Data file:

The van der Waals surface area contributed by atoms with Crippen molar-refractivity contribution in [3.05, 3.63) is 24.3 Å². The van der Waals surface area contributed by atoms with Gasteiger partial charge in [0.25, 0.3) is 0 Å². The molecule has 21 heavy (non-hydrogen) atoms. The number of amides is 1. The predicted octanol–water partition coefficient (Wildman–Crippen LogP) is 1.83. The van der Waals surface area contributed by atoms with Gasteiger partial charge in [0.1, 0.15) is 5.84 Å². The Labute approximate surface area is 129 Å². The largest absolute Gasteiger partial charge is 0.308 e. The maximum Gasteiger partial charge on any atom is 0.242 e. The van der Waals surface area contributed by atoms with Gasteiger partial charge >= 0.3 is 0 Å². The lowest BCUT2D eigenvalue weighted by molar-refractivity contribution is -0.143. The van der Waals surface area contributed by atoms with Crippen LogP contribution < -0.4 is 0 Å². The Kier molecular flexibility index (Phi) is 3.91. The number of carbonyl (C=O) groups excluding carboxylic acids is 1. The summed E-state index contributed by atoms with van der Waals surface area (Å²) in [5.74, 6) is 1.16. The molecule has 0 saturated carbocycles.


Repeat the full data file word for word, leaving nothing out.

The van der Waals surface area contributed by atoms with Crippen molar-refractivity contribution in [3.05, 3.63) is 24.3 Å². The van der Waals surface area contributed by atoms with Gasteiger partial charge in [0.25, 0.3) is 0 Å². The molecule has 21 heavy (non-hydrogen) atoms. The number of amides is 1. The predicted octanol–water partition coefficient (Wildman–Crippen LogP) is 1.83. The van der Waals surface area contributed by atoms with Gasteiger partial charge in [0.1, 0.15) is 5.84 Å². The Labute approximate surface area is 129 Å². The largest absolute Gasteiger partial charge is 0.308 e. The maximum Gasteiger partial charge on any atom is 0.242 e. The van der Waals surface area contributed by atoms with Gasteiger partial charge >= 0.3 is 0 Å². The lowest BCUT2D eigenvalue weighted by molar-refractivity contribution is -0.143. The van der Waals surface area contributed by atoms with Crippen LogP contribution < -0.4 is 0 Å². The Kier molecular flexibility index (Phi) is 3.91. The number of carbonyl (C=O) groups excluding carboxylic acids is 1. The summed E-state index contributed by atoms with van der Waals surface area (Å²) in [5.74, 6) is 1.16. The molecule has 0 saturated carbocycles.